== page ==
If it's crap ... We'll tell you
It's been a while since Disney fans like myself have been to the dark world of Wasteland, the alternate Disneyland for forgotten and rejected Disney characters over history. Since then, Wasteland's leader Oswald the Lucky Rabbit has started to grow his fan base out of the nerdy Disney fans origins into one where he has his own float in Tokyo Disneyland and merchandise in Walt Disney World. Hell, I was even able to buy a 10'' plush toy of the little guy, and it's all thanks to the original Epic Mickey.
So it would only be natural that out of the success of the original that a sequel would be made where Oswald would be a playable character with his own unique abilities. And what better place to do this than back in Wasteland with Mickey and the magic brush adding him along the way?
In Epic Mickey 2: The Power of Two (EM2 from here on out), Oswald and the other characters of Wasteland are fixing up their home after the Blot was defeated and the Thinner Disaster has been resolved when an earthquake strikes the world that's so strong it splits Mean Street into two districts. Shortly after this, the Mad Doctor returns as a changed man who wants to do good and save his home of Wasteland, but also comes with a warning that something bad is happening in a new area known as The Gulch. Even though he recruits Oswald to help him, Gus and Ortesnia (Oswald's girlfriend) don't really trust the Mad Doc and summon Mickey back to Wasteland to help him figure things out.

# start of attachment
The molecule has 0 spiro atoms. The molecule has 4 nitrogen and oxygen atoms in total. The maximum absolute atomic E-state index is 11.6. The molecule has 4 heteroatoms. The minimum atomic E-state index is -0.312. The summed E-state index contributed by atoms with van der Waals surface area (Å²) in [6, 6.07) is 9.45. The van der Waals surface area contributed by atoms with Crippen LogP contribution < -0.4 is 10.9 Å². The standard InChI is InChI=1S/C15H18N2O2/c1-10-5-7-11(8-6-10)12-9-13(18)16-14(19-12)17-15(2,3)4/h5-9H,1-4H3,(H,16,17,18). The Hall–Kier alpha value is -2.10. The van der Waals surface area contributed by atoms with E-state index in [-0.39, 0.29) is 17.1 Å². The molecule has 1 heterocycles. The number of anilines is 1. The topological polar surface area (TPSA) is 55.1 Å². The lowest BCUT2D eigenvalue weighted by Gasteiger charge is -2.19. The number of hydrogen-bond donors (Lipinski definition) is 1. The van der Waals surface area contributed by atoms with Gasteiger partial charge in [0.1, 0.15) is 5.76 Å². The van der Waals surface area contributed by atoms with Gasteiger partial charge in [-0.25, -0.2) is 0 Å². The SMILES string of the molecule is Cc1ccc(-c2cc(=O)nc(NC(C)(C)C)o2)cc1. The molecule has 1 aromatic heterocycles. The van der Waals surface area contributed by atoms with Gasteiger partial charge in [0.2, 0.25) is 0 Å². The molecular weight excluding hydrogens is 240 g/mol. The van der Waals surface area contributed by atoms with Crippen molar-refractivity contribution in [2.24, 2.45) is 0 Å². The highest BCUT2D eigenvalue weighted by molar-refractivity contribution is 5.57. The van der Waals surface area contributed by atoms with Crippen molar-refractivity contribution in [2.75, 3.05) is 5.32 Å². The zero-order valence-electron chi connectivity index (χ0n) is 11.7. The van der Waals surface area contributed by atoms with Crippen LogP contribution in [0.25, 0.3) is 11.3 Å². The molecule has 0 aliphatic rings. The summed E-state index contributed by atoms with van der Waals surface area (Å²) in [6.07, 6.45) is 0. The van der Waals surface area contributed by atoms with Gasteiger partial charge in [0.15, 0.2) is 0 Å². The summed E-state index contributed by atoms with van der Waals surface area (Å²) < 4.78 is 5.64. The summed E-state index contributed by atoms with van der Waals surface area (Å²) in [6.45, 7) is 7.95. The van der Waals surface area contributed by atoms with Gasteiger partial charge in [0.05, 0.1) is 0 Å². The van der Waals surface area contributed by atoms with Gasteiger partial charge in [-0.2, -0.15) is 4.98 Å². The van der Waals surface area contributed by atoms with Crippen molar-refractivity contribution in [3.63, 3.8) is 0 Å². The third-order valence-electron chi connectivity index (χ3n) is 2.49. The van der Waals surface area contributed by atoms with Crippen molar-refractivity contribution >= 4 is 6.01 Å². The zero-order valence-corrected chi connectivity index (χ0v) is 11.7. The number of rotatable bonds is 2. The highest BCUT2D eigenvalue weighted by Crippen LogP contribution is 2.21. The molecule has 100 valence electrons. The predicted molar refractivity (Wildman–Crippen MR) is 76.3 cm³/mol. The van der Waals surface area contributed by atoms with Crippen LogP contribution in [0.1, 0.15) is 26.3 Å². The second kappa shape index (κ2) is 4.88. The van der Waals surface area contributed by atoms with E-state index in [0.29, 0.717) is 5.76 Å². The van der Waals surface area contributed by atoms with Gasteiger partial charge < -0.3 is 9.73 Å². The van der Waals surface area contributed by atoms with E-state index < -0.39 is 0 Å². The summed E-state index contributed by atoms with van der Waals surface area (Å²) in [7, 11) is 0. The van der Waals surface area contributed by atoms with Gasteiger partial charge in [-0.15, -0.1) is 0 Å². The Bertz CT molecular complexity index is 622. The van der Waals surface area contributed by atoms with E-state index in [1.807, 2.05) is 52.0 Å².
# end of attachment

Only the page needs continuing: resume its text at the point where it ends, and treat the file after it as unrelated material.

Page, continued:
And that's about as good as the game gets. The main story is very engaging and is a lot tighter than the long and drawn-out version of the original. The use of the official Disney voice cast adds a lot to the overall experience, turning the game into an interactive story. The problem is that the plot is so short! A dedicated player can burn through the main story within 10 hours!! That's kind of disappointing since the original took nearly 4 times as much on a first play-through, and an average of 15 hours if you knew what to do and skipped all the side quests. There is an epilogue to play after the main story, but all it features is a handful of side quests based on the choices made during game play. Nothing too engaging.
Now, I bought the Wii version, so I have no way to review how the other versions play. But as far as the Wii goes, the controls are the same as they were in the original. They only changed a few of the buttons to include new single-player commands that require Oswald for certain puzzles and a new camera feature. (More on that later.) Oswald has his own set of controls, but they are essentially a mirror of how you control Mickey, but with a swap out of what the powers are. This is great for players who are familiar with the original title, but I can only imagine how the game feels for the other consoles.
A lot of the problems from the original title have been fixed. The camera is mostly friendly to you know, readjusting so that you can see clearly now instead of having to do that manually. I say "mostly friendly" because it will still screw you in not showing you where the bottomless pits and thinner pools are as you jump over a gap, despite having room to crane the camera. There aren't that many useless side quests that have no impact on the main quest, but there are side quests that you can do if you want to get the most out of the title. The Pins that you collect from random chests actually serve a purpose now, as they unlock skills or reduce recharge time for powers if you collect a complete set.